Baptists and the American Civil War: July 4, 1863

Siege of Vicksburg

Siege of Vicksburg

On this fourth of July, the outlook for the Confederacy plunges. A heavy rain blankets the blood-soaked, body-strewn battlefield following the three day Battle of Gettysburg. Confederate Gen. Robert E. Lee‘s Army of Northern Virginia stares across the carnage to the lines of Union Gen. George G. Meade‘s Army of the Potomac. Lee anticipates another attack. But Meade is content to watch, declining to engage the defeated enemy.

Finally, the two armies begin collecting their wounded and make an effort to bury some of the dead. Lee offers, and Meade refuses, a prisoner exchange. Late in the evening, Lee begins his retreat. In the days following, Meade pursues cautiously, following a war-long pattern of Union generals refusing to engage the Confederates when rebel forces are most vulnerable. Ultimately, Meade allows Lee’s army to escape back to Virginia, infuriating many in the North.

Yet this is only the beginning of a very bad day for the Confederacy.

Far to the South, the strategic Confederate city of Vicksburg, perched on the Mississippi River, finally surrenders to Gen. Ulysses S. Grant‘s Union forces following a six-week siege that has left the town’s citizens and soldiers destitute and starving. Within days, the Union is in control of the entirety of the Mississippi River, splitting the Confederacy in two.

The tide of this epic war thus turns decidedly in favor of the United States. The cause of liberty, celebrated this day, looks promising. Soon, perhaps, the war will come to an end, bringing to a close the bloodbath and extending freedom to African slaves.

Meanwhile, far from either Gettysburg or Vicksburg, the U.S. 54th Massachusetts Regiment — the first African-American regiment of the war — is stationed in Union-controlled Beaufort District, South Carolina. Many local freedmen, and likely some soldiers, celebrate Independence Day in a local African Baptist church. Robert G. Shaw, the regiment’s commander and the son of abolitionist parents, describes the festivities at the church in a letter to his mother.

Today there has been a great meeting for the coloured people, at the Baptist Church 6 or 7 miles from camp. I rode down there, and heard a speech from a coloured preacher of Baltimore, named Lynch, & another from Mr. [one word crossed out and illegible] which latter was very bad. It may have seemed so to me, because [two words illegible] very much. (This is private).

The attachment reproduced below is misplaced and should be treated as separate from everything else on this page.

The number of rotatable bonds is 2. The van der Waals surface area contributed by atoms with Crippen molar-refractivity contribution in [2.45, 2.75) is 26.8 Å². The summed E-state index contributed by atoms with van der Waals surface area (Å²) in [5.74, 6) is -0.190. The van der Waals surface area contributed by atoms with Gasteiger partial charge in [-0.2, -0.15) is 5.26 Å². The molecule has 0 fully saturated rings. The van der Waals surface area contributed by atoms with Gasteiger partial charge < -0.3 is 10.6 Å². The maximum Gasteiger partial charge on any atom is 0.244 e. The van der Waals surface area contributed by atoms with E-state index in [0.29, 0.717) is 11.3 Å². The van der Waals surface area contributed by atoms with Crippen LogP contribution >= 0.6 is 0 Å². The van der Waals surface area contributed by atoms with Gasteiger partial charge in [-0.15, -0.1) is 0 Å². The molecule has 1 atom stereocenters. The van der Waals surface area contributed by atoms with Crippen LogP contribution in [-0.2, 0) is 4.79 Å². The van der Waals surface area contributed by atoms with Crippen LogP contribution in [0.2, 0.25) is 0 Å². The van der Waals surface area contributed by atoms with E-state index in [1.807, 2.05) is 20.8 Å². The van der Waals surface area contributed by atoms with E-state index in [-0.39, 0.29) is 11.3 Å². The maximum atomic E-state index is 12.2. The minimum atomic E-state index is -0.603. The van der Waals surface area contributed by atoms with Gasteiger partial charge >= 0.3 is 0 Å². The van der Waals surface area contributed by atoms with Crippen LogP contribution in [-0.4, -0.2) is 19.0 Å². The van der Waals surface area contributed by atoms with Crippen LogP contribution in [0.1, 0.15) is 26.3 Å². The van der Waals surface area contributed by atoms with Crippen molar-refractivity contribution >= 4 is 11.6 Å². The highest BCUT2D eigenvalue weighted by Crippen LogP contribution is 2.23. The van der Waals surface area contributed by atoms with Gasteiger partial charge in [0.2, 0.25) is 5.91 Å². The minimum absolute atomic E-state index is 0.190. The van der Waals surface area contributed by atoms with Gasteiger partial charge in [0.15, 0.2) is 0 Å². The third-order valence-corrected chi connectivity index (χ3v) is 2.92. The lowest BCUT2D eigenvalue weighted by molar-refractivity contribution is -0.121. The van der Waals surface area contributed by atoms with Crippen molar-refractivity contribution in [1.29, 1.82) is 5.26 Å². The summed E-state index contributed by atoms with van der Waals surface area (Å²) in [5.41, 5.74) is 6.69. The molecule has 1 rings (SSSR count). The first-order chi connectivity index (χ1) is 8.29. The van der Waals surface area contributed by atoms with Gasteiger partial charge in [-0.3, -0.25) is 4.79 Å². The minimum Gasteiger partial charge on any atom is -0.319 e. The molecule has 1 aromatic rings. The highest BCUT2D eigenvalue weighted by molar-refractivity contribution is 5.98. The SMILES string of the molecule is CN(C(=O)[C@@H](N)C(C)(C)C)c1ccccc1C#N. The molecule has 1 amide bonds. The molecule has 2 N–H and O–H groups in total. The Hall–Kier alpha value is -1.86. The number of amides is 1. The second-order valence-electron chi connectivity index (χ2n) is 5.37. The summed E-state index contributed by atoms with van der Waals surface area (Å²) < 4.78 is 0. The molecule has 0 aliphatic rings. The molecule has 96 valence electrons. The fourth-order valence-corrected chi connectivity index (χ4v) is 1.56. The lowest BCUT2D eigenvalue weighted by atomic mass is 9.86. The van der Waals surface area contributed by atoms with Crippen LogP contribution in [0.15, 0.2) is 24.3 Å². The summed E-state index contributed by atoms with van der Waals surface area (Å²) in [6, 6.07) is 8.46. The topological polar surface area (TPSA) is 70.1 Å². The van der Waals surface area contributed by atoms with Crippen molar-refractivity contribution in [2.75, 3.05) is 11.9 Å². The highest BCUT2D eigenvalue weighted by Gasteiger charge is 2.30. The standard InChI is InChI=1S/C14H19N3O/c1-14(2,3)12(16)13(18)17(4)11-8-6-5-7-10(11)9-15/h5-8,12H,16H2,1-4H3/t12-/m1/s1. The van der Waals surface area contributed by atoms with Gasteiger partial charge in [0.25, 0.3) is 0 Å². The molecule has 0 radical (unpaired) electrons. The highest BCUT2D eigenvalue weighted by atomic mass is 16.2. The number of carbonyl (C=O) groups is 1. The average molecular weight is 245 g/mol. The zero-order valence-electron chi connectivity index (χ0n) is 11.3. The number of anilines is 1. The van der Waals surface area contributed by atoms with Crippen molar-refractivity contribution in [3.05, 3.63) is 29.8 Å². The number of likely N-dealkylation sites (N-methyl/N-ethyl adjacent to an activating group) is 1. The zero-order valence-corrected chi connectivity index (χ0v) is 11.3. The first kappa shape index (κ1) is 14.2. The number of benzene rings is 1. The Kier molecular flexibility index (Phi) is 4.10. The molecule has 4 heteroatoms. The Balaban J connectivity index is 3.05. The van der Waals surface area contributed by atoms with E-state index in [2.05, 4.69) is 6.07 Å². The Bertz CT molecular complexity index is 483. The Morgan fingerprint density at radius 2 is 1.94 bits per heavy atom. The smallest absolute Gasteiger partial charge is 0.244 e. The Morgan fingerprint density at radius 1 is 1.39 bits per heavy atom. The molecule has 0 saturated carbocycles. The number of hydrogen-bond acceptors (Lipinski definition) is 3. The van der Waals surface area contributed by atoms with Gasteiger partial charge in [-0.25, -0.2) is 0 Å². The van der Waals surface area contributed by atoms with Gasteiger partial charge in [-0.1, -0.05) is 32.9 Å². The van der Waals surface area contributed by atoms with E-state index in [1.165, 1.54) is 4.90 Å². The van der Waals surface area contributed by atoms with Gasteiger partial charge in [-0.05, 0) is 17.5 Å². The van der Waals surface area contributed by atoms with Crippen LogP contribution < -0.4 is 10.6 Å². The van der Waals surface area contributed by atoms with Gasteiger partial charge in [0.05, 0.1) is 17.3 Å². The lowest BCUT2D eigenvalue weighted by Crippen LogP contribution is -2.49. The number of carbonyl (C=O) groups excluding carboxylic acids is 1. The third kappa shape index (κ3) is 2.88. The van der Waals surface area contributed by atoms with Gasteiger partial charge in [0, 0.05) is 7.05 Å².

Mr. Lynch was very eloquent. Can you imagine anything more wonderful than a coloured-Abolitionist meeting on a South Carolina plantation? Here were collected all the freed slaves on this Island listening to the most ultra abolition speeches, that could be made; while two years ago, their masters were still here, the lords of the soil & of them. Now they all own a little themselves, go to school, to church, and work for wages. It is the most extraordinary change. Such things oblige a man to believe that God isn’t very far off.

A little black boy read the Declaration of Independence, and then, they all sang some of their hymns. The effect was grand. I would have given anything to have had you there. I thought of you all the time. The day was beautiful and the crowd was collected in the churchyard under some magnificent old oaks, covered with the long, hanging, grey moss, which grows on the trees here. The gay dresses & turbans of the women made the sight very brilliant.

As Baptist freedpersons celebrate in South Carolina, even further south a ritual of forgiveness unfolds in the Baptist Church of Christ at Peas Creek in Florida. Eli English, an early member of the congregation, five months ago had been asked to turn in his letter of membership after he

acknowledged that he had one or two occasions used improper language and felt sorry for having done so, and asked the forgiveness of the church for having done so, that it was done in moments of excitement & he further said that he was induced to use unbecoming language to a woman.

Following months of dialogue between the congregation and a repentant Eli, today he is forgiven.

On July 4, 1863, after the sermon by the Rev. J. M. Hayman, it was disclosed that Eli, who was present, had “made proper acknowledgements for wrongs he had done and expressed his sorrow for them and asked the Church to forgive him, which on motion was done.”

Within a narrative of victory, defeat, opportunities lost, racial tensions, enslavement, freedom, celebration and forgiveness, this is a day to remember in so many ways.

The war, however, is far from over.

Sources: Battle of Gettysburg (link); Siege of Vicksburg (link) and (link); Letter, Robert G. Shaw to his mother, July 5, 1863 (link); Spessard Stone, “Eli English” (link)